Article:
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Earthquake wake-up call for govt; need better building tech: Expert

The powerful earthquake in Nepal is a "wake up" call for the government to determine how it deals with such calamities, seismology experts have said while calling for urgent advancement in construction technology.

New Delhi: The powerful earthquake in Nepal is a "wake up" call for the government to determine how it deals with such calamities, seismology experts have said while calling for urgent advancement in construction technology.

The 7.9 magnitude quake on the Richter scale was the largest post-Independence earthquake to have hit this particular area of the Himalayas and led to tremors across large parts of the country, Dr Srinagesh, the Head of the Seismological Observatory and Chief Scientist at National Geophysical Research Institute said.

"This should be a wake-up call for the government. It should learn from this experience to introspect what all can be done and in what manner if a similar hazardous scenario unfolds in India," the scientist said.

He stressed on the need for advancements in construction technology so that buildings may be designed to withstand the impact of such natural disasters.

"Earthquakes do not cause as much damage to people as they do to dwellings and concrete structures. If our dwellings can be made earthquake resistant, there is a lesser likelihood of damage," he said.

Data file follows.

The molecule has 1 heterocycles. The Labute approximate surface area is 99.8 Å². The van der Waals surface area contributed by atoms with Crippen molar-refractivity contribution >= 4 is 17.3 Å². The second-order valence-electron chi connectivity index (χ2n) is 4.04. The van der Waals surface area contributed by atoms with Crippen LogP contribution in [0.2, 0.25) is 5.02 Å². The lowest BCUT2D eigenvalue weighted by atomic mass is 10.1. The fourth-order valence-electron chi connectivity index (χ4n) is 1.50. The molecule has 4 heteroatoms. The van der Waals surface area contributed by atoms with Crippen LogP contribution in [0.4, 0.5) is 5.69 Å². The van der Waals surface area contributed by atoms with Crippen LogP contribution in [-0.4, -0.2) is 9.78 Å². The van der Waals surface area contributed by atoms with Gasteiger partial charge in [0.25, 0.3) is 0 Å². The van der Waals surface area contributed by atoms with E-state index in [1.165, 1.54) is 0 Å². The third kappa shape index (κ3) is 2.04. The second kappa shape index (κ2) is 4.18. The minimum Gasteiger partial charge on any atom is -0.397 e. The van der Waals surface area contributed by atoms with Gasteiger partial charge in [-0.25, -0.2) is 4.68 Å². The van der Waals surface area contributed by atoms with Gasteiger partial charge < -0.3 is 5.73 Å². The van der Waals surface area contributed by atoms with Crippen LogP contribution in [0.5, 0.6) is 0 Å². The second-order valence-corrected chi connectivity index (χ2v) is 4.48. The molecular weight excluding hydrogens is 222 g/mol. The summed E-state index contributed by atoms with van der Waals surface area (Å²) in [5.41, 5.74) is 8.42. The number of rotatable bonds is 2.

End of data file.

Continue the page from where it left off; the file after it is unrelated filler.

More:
As to the country's preparedness for dealing with such phenomena, Srinagesh said that a lot of instrumentation and technology has been put in place to study the occurrences of earthquakes.

"This is not the first time that an earthquake of such a large magnitude was felt. The 1934 Nepal and Bihar and 2001 Bhuj earthquakes have given us valuable inputs for facing such disasters.

"We have a system in place to handle such situations through constant education and awareness programmes for children in Haryana, Uttar Pradesh and Uttarakhand," he said.

"The areas which are more vulnerable to earthquakes have been given special focus for spreading awareness on how to handle such situations," Srinagesh said.

He said that education about dealing with calamities was a continuous process and should be taken up repeatedly.

"We have done major exercises in earthquake-prone states. A major drill was carried out in Delhi two years ago. But these need to be repeatedly done as people tend to forget," he said.

He, however, ruled out the possibility of any innovation which can help in the prediction of earthquakes.

"Prediction is not possible. Weather forecast gives a probability that something may or may not happen. But prediction for sure is not possible in case of earthquakes. Though we have the latest equipment across sensitive areas to study the causes and factors that trigger earthquake, the phenomenon itself cannot be predicted," said Srinagesh.